The unethical practices in Canada pale in comparison to the consultants and experts practices in the UAE.
Enough of this. I had the honor to work with many young Emirati women (College and University graduates). They are making a difference. They are able to do on their own without consultants “doing it” for them. I feel strongly that I helped the young people to develop the skills needed to improve their chances of communicating more effectively.
My passion is for results. I am a catalyst, concerned with making a difference and then moving on.
I detest consultants and experts who, rather than solve a problem or really develop client skills, do only what is necessary to keep the problems unsolved, and the skills underdeveloped in order to maintain their revenue flow.
So much more I could write, and so many more examples I could give.
Rather than “exploit” – “expand”.
Rather than just find and define a problem, solve the problem. (Using most appropriate consulting approach.)
And being more concerned with concrete results than bigger (and bigger) consulting fees.
And yes, I tried to work within the system, but the system sensed my concerns, and ate me up. (Several times.)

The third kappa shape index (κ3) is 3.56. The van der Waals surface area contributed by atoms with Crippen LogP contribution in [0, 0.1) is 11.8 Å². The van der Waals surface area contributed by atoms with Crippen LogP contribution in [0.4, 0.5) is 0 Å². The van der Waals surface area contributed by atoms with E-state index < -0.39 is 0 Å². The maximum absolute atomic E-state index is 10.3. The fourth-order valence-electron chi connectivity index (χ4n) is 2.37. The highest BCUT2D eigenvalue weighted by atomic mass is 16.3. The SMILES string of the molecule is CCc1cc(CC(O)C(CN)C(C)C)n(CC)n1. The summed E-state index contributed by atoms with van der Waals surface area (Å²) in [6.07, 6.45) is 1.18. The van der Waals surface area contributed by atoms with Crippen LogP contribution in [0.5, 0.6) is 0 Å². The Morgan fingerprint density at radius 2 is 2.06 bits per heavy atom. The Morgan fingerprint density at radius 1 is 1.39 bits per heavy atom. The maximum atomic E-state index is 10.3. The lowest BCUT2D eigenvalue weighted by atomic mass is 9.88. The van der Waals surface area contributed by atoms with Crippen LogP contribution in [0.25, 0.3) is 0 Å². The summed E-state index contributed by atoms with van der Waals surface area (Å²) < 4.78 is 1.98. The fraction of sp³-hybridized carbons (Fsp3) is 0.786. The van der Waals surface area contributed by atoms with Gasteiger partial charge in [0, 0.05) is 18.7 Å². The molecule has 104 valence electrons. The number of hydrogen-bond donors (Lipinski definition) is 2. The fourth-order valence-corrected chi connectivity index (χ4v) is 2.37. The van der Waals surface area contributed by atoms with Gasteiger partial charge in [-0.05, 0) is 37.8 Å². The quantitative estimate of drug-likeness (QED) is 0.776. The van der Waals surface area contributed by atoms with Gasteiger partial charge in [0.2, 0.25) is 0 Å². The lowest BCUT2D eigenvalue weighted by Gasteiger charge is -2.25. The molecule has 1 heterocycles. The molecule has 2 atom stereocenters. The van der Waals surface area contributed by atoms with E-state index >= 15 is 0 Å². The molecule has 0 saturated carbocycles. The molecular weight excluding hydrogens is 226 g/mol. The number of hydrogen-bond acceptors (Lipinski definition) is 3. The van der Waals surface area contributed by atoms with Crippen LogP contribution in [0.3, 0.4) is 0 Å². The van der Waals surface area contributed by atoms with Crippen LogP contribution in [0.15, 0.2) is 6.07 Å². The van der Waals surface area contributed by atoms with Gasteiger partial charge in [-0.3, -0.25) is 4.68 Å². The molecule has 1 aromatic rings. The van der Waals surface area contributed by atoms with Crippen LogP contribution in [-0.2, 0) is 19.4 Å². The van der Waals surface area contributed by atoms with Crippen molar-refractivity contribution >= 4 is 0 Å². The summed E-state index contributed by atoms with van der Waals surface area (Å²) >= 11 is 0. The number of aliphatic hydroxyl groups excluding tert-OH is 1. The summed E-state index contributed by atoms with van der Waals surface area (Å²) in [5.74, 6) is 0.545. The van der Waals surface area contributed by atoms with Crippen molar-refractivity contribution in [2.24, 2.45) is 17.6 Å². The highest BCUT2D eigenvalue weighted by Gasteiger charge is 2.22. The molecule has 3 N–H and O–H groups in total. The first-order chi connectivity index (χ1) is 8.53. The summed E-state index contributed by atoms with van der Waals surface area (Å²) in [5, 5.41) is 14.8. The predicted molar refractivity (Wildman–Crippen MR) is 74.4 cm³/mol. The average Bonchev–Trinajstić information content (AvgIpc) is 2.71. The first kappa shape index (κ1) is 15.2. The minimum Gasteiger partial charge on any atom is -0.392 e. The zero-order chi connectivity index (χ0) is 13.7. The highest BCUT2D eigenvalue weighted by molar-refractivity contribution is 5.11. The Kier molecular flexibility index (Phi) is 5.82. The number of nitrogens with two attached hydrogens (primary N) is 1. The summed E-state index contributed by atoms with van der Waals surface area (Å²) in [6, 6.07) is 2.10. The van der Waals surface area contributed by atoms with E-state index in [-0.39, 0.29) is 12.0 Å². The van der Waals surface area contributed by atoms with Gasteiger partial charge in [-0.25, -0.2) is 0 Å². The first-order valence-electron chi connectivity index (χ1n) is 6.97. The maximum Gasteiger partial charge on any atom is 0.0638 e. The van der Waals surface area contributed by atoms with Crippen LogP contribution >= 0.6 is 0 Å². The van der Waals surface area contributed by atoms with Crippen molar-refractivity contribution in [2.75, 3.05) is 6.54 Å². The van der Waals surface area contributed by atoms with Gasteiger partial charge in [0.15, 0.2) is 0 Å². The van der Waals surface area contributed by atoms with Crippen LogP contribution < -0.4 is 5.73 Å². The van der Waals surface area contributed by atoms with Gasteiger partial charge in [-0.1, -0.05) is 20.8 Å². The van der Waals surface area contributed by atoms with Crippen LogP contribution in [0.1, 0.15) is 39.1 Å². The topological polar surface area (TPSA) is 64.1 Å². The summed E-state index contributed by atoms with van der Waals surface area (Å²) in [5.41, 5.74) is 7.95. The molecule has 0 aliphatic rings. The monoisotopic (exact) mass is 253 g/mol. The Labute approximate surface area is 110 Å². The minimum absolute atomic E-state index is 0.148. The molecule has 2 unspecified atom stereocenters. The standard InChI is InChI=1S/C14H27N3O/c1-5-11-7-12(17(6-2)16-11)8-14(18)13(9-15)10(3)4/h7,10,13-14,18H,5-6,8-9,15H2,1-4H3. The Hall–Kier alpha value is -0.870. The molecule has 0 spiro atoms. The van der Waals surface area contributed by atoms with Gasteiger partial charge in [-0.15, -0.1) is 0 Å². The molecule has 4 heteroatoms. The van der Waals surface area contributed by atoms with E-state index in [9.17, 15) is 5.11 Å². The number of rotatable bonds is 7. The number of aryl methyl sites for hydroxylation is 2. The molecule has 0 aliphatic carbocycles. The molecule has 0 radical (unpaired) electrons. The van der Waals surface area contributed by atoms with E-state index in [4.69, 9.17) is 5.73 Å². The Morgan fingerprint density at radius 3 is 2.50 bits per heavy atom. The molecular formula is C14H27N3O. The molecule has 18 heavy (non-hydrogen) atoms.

But, on we go. Hope I can someday help some more.




UAE Frustration

Posted on: October 23rd, 2011 by Tom Pattillo No Comments

I very much respect and admire Emirati youth, especially the young women.

I am passionate about teaching and training.

I believe that all investments, projects, and strategies must be proven by achieving the objectives set and agreed to by the initiators – from lowest rank to President.

“If you can’t do it, you don’t know it.”

 

“Performance is the only measure of success.”

 

There is such a disconnect between the reality of education effectiveness and the falsified dreams and self-serving projects proposed by sycophantic education bureaucrats.

These self-described “experts” then “manipulate” those in power who seem more influenced by credentials than credibility.

It is an axiom of personal growth that if you are constantly blamed for your failure to learn, rather than looking at the teachers, trainers, and processes, you, the learner, will become discouraged, cynical, and de-moralized.

The projects ARE NOT WORKING because the objective is to look good, look advanced, look impressive, look logical, look future oriented, and look “obvious”.

I cannot possibly express how angry I am at the “experts.”

The leaders Sheikh Nayan in particular I give the benefit of the doubt.

Those advising Sheikh Nayan however are the sycophants who are satisfied to sell what looks good, rather than something that has a chance of succeeding.

The UAE is squandering its future by trusting those who care only about filling their pockets (ex-pat “experts” and “professionals”) and maintaining that revenue flow.

 

These experts believe, that in order to ensure this revenue flow, it is better to “manage a problem than solve a problem”.

(Many of those “consultants” and “experts” when asked their company’s or personal mission will respond if they are honest, “the government has money and we want it.”

Yes I am fed up.

Yes I want the very best for Emirati youth.Yes I am a catalyst.

I keep trying, I will keep trying.